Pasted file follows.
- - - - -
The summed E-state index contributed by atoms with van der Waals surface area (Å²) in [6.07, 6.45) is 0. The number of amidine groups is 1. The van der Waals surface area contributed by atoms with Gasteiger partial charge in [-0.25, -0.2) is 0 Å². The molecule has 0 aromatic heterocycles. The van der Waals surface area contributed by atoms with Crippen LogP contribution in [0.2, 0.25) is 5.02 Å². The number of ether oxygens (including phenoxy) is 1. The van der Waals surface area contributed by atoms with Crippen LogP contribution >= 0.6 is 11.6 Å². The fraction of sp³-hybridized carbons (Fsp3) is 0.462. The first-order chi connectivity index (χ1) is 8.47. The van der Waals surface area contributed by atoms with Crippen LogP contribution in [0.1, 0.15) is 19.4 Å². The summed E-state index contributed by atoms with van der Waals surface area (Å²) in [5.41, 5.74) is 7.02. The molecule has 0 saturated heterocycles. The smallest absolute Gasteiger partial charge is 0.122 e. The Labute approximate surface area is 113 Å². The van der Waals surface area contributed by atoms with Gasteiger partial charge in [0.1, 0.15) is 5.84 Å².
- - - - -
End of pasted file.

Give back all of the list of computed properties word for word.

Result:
The summed E-state index contributed by atoms with van der Waals surface area (Å²) in [6.07, 6.45) is 0. The number of amidine groups is 1. The van der Waals surface area contributed by atoms with Gasteiger partial charge in [-0.25, -0.2) is 0 Å². The molecule has 0 aromatic heterocycles. The van der Waals surface area contributed by atoms with Crippen LogP contribution in [0.2, 0.25) is 5.02 Å². The number of ether oxygens (including phenoxy) is 1. The van der Waals surface area contributed by atoms with Crippen LogP contribution >= 0.6 is 11.6 Å². The fraction of sp³-hybridized carbons (Fsp3) is 0.462. The first-order chi connectivity index (χ1) is 8.47. The van der Waals surface area contributed by atoms with Crippen LogP contribution in [0.1, 0.15) is 19.4 Å². The summed E-state index contributed by atoms with van der Waals surface area (Å²) in [5.41, 5.74) is 7.02. The molecule has 0 saturated heterocycles. The smallest absolute Gasteiger partial charge is 0.122 e. The Labute approximate surface area is 113 Å². The van der Waals surface area contributed by atoms with Gasteiger partial charge in [0.1, 0.15) is 5.84 Å².